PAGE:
Apple had the attention of the technology world last week as it finally unveiled its new web tablet, the iPad. The long-rumored product met most, if not all, of the pre-announcement expectations with an impressive array of features and Apple’s trademark design. But will technology enthusiasts race to the closest Apple store come March 2010, when the product hits the streets? Not necessarily.
In a survey of both Apple enthusiasts and general mobile enthusiasts — derived from our readership at TheAppleBlog and JkOnTheRun – all 1,000 survey panel respondents were very aware of the iPad, but technology enthusiasts can be fairly discerning buyers.
Perhaps the most important factor for our respondents was cost. No matter whether they were an Apple enthusiasts, a general mobile enthusiast, young, old, college-educated or not, our respondents indicated that price matters.
Respondents also indicated that other considerations impact their purchase decision. Key considerations included:
- support for a variety of connectivity capabilities,
- choice of wireless carrier
- other technology specifications, such as power consumption
Overall, advanced technology consumers – those most likely to buy a newly released product in an unfamiliar category (such as web tablets) – have high expectations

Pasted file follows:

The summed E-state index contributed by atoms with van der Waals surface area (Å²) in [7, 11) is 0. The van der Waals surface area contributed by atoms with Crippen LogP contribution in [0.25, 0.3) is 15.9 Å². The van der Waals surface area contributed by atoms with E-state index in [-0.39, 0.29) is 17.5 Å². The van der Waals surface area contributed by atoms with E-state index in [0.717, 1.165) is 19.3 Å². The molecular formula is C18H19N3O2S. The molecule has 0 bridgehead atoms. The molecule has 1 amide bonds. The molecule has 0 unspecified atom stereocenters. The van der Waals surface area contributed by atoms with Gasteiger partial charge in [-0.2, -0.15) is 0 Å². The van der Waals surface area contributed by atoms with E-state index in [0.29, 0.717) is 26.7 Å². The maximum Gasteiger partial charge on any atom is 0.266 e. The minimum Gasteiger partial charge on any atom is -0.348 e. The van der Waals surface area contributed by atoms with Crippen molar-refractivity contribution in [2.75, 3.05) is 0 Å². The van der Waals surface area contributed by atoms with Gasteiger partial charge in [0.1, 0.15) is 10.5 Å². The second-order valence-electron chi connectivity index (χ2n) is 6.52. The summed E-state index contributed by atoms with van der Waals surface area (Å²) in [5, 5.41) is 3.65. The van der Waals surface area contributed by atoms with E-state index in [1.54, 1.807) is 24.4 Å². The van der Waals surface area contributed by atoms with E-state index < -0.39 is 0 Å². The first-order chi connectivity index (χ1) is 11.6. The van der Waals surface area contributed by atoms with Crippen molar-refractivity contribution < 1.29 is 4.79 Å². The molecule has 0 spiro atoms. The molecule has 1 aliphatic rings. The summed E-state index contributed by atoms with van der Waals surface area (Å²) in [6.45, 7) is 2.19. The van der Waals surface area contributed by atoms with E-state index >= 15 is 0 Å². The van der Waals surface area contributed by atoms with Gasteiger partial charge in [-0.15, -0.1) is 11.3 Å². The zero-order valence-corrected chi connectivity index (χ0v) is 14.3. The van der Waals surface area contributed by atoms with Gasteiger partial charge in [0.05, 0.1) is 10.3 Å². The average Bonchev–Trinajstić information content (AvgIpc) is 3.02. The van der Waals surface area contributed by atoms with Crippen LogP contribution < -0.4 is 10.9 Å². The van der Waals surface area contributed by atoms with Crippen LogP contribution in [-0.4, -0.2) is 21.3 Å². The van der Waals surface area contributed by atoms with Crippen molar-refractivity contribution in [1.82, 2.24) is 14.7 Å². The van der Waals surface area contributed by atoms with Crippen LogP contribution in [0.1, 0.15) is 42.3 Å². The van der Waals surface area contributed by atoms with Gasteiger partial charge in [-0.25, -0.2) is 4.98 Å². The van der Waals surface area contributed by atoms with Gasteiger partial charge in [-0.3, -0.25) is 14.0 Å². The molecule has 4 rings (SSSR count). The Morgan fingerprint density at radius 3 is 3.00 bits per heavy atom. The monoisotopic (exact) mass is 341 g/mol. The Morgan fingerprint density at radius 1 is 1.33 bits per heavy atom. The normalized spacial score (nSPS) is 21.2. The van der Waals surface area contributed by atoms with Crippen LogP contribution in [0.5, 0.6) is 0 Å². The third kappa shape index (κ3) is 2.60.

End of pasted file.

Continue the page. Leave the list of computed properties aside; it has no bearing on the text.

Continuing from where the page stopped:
Good web connectivity is non-negotiable for nearly every respondent. In fact, no matter whether young or old, Apple lover or just general mobile tech user, the one thing that pretty much everyone wants in a web tablet is good connectivity and web access.
E-reader features are the second-most in-demand capability. While Amazon may still have some built-in advantages such as price and a contract-less 3G capability for book downloads, overall Apple looks like it is possibly tapping into a significantly large market of unmet demand demand for e-readers with the iPad.
Entertainment features also placed high on the list of desired capabilities. In particular, respondents indicated a preference for HD video capability and music playback. Video games were only rated as important or very important by 39% of our respondents.